How private is a private domain?
February 8, 2013 5:56 AM   Subscribe

When buying a web domain, one is given the option(for an additional fee), to make the domain "private" where the owner of the domain is hidden from public view. Then the question is, how private is a private domain? Can a web smart person or internet ninja find out the information? The desire is to hide the domain and completely non-work related blog from my employer.
posted by sock, the puppet to Computers & Internet (6 answers total) 6 users marked this as a favorite
You don't give any specifics but any information would certainly be be surrendered on a subpoena. This askme about anonymity was very good.
posted by sammyo at 6:03 AM on February 8, 2013

For one thing, the domain registrar could be forced to reveal your identity by court order or perhaps other legal means.

If someone who had no idea of any connection between you and the domain was trying to find out its owner, that would probably be relatively difficult, and would probably require gaining access to the registrar's systems; so it would depend on how secure the registrar and the billing company, etc., are.

(Or a comprehensive system like the "Great Firewall of China" that is watching and correlating all the traffic on a large portion of the internet might be able to match you up to the domain. These sorts of things are probably in use in much of the world at this point but hopefully only governments will have access to such capabilities for the time being.)

But if someone had reason to suspect a connection between you and the domain they could conduct surveillance on you and observe you accessing the domain or accessing the registrar's or web host's web control panel or for example reading GMail emails related to it. If you did this from work, IT people monitoring the company's network might observe you doing it, or if you were working at home on a company laptop the laptop might record and report what it's been used for, or provide back-door access to allow an IT person to watch what you're doing as you work. On a personal computer that belongs to you a spyware infection or someone with access to your ISP's network might be able to observe you.

So it's by no means a guarantee of privacy but if it only costs a few dollars a year it's probably worth it, if you're also taking precautions against being discovered in one of the aforementioned ways. If it's your own name on the registration it's immediately available to anyone using whois tools.

A recent thread about anonymous blogging. (on preview, the same one sammyo mentions)
posted by XMLicious at 6:15 AM on February 8, 2013

The danger of the writer on the domain writing something that out themselves is far greater than the danger that somebody will hack the registration dB and find the writer's name.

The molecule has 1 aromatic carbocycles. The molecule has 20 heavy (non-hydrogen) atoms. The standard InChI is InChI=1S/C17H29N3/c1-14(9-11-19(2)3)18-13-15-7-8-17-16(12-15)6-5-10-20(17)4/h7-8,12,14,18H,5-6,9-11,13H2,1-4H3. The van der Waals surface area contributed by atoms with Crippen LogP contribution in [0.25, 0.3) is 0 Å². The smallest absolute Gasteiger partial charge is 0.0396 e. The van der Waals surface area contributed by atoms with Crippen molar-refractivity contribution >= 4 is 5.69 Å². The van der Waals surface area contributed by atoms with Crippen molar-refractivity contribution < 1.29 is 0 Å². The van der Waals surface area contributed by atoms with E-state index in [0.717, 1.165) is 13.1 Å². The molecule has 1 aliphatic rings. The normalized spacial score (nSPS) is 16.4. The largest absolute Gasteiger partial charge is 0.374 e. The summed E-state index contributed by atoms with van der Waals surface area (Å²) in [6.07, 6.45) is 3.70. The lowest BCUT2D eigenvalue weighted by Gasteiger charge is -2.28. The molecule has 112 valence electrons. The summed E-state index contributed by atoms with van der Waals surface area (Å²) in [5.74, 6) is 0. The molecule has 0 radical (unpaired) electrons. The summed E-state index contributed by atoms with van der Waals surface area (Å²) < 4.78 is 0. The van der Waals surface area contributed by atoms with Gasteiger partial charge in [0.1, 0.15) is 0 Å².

posted by COD at 9:53 AM on February 8, 2013

There are additional risks that nobody has mentioned yet... So you have a domain, assuming this will be used for web content served by an httpd. You also need hosting/colocation. This has varying levels of privacy and legal risks depending on where your hosting is physically located. Your site will have an IP address which belongs to some entity (typically a colo/hosting ISP) which may be compelled to provide information about who you are.
posted by thewalrus at 11:04 AM on February 8, 2013

As far as I know, private domain registration is fairly limited in what it does. There is a Whois database with a whois record associated with every domain. It records who registered the domain, who is the technical contact for the domain, etc. Anyone can easily run a whois query. With private registration, your domain registrar puts their contact info in the whois record for your domain. That's it.

Private domain registration is about as secure as having an unlisted telephone number—it helps, but it's not a privacy panacea. To truly maintain privacy, private domain registration is necessary but not sufficient.

On the other hand, if your employer doesn't have any legal authority beyond that of any other private entity (e.g.—you don't work for the NSA), private registration, along with common sense precautions such as never accessing the domain from your employer's network or your company laptop, may be enough.
posted by paulg at 12:23 PM on February 8, 2013

If you're hoping to keep a domain private, you should opt for domain privacy from day 1. A subscription to DomainTools, for example, give access to historical WHOIS data, so the registrant's name would show up for all dates until the privacy upgrade is applied.
posted by third word on a random page at 1:03 AM on February 9, 2013

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